Figure 5: SDS-PAGE of biodegradable plastic-degrading enzyme (PaE) from Pseudozyma antarctica JCM 10317 and a commercially available lipase, CALB-L. (A) Purification of PaE. M Molecular mass standards; 1 Ammoniun sulfate precipitate; Fractions of 2 passed through the DEAE-Sepharose column; 3 eluated from SP-Sepharose column; 4 Gel filtration. SDS-PAGE was performed using 12% gel and detected by silver staining (B) Purified PaE and CALB-L. M Molecular mass standards; 1 purified PaE (0.25 μg); 2 CALB-L (25 μg). SDS-PAGE was performed using 14.1% gel and detected by CBB. The black arrow in the PaE lane shows the PaE isolated from the culture medium. The black arrow in the CALB-L lane indicates lipase B. The white arrows indicate impurities.
Mentions: The strain P. antarctica JCM10317 is synonymous with Candida antarctica CBS 5955, and known to produce two lipases, lipase A (43 kDa) and lipase B (33 kDa), on culture media containing oil (Ishii 1988). As the culture conditions required for producing lipases and PaE were identical, we postulated that these common lipases from the strain could degrade biodegradable plastic. However, from a culture medium of P. antarctica JCM10317, we purified an enzyme that degraded biodegradable plastic (PaE) and had a molecular weight of about 22 kDa (Table 3, Figure 5). At pH 6.8, the relative degradation activity of commercially available lipase B (CALB-L) on PBSA emulsion was about 1/6500th that of PaE. We confirmed by MS fingerprinting of PaE and lipase B that PaE was a different protein from lipases A and B (data not shown). Esterase activites of PaE against pNP-butyrate and pNP-palmitate are 715.33 ± 124.44 U/mg PaE and 194.72 ± 36.11 U/mg PaE, respectively, showing that PaE is an esterase with wide spectrum to degrade esterified bond of long-chain fatty acids.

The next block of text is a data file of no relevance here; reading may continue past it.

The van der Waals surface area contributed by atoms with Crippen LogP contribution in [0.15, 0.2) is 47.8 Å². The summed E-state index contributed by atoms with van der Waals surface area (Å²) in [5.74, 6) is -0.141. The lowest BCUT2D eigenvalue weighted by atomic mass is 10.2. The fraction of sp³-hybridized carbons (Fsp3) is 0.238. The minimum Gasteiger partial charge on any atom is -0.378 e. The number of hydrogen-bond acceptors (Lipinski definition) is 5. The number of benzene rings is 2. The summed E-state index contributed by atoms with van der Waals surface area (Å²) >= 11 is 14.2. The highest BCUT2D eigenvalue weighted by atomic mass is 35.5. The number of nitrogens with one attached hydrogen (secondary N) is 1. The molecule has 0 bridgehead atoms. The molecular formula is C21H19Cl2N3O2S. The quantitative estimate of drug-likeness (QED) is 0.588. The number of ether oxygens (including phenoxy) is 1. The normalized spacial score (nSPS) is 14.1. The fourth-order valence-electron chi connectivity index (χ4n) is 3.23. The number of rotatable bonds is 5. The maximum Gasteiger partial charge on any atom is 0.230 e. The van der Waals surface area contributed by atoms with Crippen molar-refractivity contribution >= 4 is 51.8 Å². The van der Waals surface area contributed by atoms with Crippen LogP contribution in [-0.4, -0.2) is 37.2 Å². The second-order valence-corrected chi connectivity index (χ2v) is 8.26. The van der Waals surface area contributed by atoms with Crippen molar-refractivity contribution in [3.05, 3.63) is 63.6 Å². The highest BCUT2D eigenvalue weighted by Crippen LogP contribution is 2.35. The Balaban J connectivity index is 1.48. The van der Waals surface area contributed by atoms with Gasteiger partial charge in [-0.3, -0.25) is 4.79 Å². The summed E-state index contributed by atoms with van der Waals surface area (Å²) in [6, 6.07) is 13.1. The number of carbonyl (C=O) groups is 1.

Bottom Line: The use of biodegradable plastics can reduce the accumulation of environmentally persistent plastic wastes.Strains of P. antarctica isolated from leaves and husks of paddy rice displayed strong degradation activity on these films at 30°C.Reliable source of biodegradable plastic-degrading microorganisms are now in our hands.

View Article: PubMed Central - HTML - PubMed

Affiliation: National Institute for Agro-Environmental Sciences (NIAES), 3-1-3 Kannondai, Tsukuba, Ibaraki 305-8604 Japan. kitamoto@affrc.go.jp.

ABSTRACT
The use of biodegradable plastics can reduce the accumulation of environmentally persistent plastic wastes. The rate of degradation of biodegradable plastics depends on environmental conditions and is highly variable. Techniques for achieving more consistent degradation are needed. However, only a few microorganisms involved in the degradation process have been isolated so far from the environment. Here, we show that Pseudozyma spp. yeasts, which are common in the phyllosphere and are easily isolated from plant surfaces, displayed strong degradation activity on films made from poly-butylene succinate or poly-butylene succinate-co-adipate. Strains of P. antarctica isolated from leaves and husks of paddy rice displayed strong degradation activity on these films at 30°C. The type strain, P. antarctica JCM 10317, and Pseudozyma spp. strains from phyllosphere secreted a biodegradable plastic-degrading enzyme with a molecular mass of about 22 kDa. Reliable source of biodegradable plastic-degrading microorganisms are now in our hands.

No MeSH data available.


Related in: MedlinePlus